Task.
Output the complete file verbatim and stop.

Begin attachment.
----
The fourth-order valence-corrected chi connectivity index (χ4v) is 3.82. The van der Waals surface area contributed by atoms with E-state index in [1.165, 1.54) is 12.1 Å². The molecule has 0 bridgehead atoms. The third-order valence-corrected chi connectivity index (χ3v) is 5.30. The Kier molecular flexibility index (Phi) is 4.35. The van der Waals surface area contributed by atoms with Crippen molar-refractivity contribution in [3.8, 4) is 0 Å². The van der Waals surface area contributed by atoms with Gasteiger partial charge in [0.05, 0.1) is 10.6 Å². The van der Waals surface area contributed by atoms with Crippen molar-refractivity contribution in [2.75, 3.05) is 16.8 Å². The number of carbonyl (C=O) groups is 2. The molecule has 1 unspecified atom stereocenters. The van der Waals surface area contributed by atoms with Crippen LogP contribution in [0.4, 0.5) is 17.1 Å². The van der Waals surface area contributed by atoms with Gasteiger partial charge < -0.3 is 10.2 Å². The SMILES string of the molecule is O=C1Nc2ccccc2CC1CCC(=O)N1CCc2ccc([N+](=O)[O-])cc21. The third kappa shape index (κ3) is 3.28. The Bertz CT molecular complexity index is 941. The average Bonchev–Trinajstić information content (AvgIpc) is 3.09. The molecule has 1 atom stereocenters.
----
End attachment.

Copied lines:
The fourth-order valence-corrected chi connectivity index (χ4v) is 3.82. The van der Waals surface area contributed by atoms with E-state index in [1.165, 1.54) is 12.1 Å². The molecule has 0 bridgehead atoms. The third-order valence-corrected chi connectivity index (χ3v) is 5.30. The Kier molecular flexibility index (Phi) is 4.35. The van der Waals surface area contributed by atoms with Crippen molar-refractivity contribution in [3.8, 4) is 0 Å². The van der Waals surface area contributed by atoms with Gasteiger partial charge in [0.05, 0.1) is 10.6 Å². The van der Waals surface area contributed by atoms with Crippen molar-refractivity contribution in [2.75, 3.05) is 16.8 Å². The number of carbonyl (C=O) groups is 2. The molecule has 1 unspecified atom stereocenters. The van der Waals surface area contributed by atoms with Crippen LogP contribution in [0.4, 0.5) is 17.1 Å². The van der Waals surface area contributed by atoms with Gasteiger partial charge < -0.3 is 10.2 Å². The SMILES string of the molecule is O=C1Nc2ccccc2CC1CCC(=O)N1CCc2ccc([N+](=O)[O-])cc21. The third kappa shape index (κ3) is 3.28. The Bertz CT molecular complexity index is 941. The average Bonchev–Trinajstić information content (AvgIpc) is 3.09. The molecule has 1 atom stereocenters.